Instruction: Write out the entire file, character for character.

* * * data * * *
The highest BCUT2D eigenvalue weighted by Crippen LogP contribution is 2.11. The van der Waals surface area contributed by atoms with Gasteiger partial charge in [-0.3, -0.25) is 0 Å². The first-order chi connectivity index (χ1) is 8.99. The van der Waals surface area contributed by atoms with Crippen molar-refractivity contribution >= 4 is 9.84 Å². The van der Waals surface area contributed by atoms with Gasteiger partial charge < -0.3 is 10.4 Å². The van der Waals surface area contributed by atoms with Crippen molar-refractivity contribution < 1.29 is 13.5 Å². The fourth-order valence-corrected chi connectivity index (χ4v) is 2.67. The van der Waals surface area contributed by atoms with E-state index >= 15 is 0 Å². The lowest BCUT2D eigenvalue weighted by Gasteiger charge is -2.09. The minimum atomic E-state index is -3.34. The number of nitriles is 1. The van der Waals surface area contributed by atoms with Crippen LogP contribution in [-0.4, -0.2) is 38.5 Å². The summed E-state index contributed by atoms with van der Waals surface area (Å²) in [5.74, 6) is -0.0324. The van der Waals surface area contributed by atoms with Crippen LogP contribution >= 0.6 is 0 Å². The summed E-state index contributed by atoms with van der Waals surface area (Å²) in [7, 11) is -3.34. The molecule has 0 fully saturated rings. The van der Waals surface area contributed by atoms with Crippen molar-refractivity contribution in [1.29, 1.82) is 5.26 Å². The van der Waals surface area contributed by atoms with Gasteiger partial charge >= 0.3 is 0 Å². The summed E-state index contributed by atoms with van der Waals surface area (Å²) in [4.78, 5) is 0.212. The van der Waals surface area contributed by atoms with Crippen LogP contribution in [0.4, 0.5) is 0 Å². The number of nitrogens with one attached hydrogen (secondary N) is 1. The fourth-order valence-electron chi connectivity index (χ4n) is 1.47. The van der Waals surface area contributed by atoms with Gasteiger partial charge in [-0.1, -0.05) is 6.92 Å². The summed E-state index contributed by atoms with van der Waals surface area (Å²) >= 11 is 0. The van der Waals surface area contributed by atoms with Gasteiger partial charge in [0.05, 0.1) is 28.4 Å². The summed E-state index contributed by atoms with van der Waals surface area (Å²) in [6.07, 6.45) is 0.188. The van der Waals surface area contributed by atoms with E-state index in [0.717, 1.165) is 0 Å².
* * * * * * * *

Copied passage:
The highest BCUT2D eigenvalue weighted by Crippen LogP contribution is 2.11. The van der Waals surface area contributed by atoms with Gasteiger partial charge in [-0.3, -0.25) is 0 Å². The first-order chi connectivity index (χ1) is 8.99. The van der Waals surface area contributed by atoms with Crippen molar-refractivity contribution >= 4 is 9.84 Å². The van der Waals surface area contributed by atoms with Gasteiger partial charge < -0.3 is 10.4 Å². The van der Waals surface area contributed by atoms with Crippen molar-refractivity contribution < 1.29 is 13.5 Å². The fourth-order valence-corrected chi connectivity index (χ4v) is 2.67. The van der Waals surface area contributed by atoms with E-state index >= 15 is 0 Å². The lowest BCUT2D eigenvalue weighted by Gasteiger charge is -2.09. The minimum atomic E-state index is -3.34. The number of nitriles is 1. The van der Waals surface area contributed by atoms with Crippen LogP contribution in [-0.4, -0.2) is 38.5 Å². The summed E-state index contributed by atoms with van der Waals surface area (Å²) in [5.74, 6) is -0.0324. The van der Waals surface area contributed by atoms with Crippen LogP contribution >= 0.6 is 0 Å². The summed E-state index contributed by atoms with van der Waals surface area (Å²) in [7, 11) is -3.34. The molecule has 0 fully saturated rings. The van der Waals surface area contributed by atoms with Crippen molar-refractivity contribution in [1.29, 1.82) is 5.26 Å². The van der Waals surface area contributed by atoms with Gasteiger partial charge >= 0.3 is 0 Å². The summed E-state index contributed by atoms with van der Waals surface area (Å²) in [4.78, 5) is 0.212. The van der Waals surface area contributed by atoms with Crippen LogP contribution in [0.4, 0.5) is 0 Å². The number of nitrogens with one attached hydrogen (secondary N) is 1. The fourth-order valence-electron chi connectivity index (χ4n) is 1.47. The van der Waals surface area contributed by atoms with Gasteiger partial charge in [-0.1, -0.05) is 6.92 Å². The summed E-state index contributed by atoms with van der Waals surface area (Å²) >= 11 is 0. The van der Waals surface area contributed by atoms with Gasteiger partial charge in [0.05, 0.1) is 28.4 Å². The summed E-state index contributed by atoms with van der Waals surface area (Å²) in [6.07, 6.45) is 0.188. The van der Waals surface area contributed by atoms with E-state index in [0.717, 1.165) is 0 Å².